Nowhere did you say the old guys code didn't work, had serious bugs that weren't being fixed, or was noticeably behind the rest of the team according to the project schedules. Until that happens, and as long as the old guy is solving problems with his skill set, management may well consider your "good coding" criteria to be bad for the company, thus making you, not the old guy, the troublemaker for suggesting changing what works. Businessmen have been burned by too many trendy sounding academic fads, such as all the good coding practices recommended here.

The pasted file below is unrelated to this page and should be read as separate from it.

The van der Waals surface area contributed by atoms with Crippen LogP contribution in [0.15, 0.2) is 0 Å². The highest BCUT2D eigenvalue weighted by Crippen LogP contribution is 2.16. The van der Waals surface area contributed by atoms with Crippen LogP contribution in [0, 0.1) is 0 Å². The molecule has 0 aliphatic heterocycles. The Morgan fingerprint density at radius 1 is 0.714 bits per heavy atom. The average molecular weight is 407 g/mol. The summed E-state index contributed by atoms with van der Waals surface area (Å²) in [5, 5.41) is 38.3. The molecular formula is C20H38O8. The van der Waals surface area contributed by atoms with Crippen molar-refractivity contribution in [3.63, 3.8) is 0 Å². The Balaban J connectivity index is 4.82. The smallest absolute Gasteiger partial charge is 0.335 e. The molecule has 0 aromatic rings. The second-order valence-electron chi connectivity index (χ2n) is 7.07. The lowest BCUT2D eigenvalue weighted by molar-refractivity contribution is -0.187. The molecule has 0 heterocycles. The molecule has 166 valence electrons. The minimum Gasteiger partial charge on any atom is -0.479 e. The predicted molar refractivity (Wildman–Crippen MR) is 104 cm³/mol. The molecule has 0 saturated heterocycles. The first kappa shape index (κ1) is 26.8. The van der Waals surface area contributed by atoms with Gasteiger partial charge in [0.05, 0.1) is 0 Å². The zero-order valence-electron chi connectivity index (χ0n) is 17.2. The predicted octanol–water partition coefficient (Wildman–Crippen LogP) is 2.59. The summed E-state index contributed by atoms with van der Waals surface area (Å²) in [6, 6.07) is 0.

Wait till you can out-code him, solve major problems he can't, and get promoted above him (or he dies or retires). Even if his smelly pile of code crashes and burns, if he can tape it back together faster (running) than you can rewrite it (feature complete), he's the hero, and you're the troublemaker.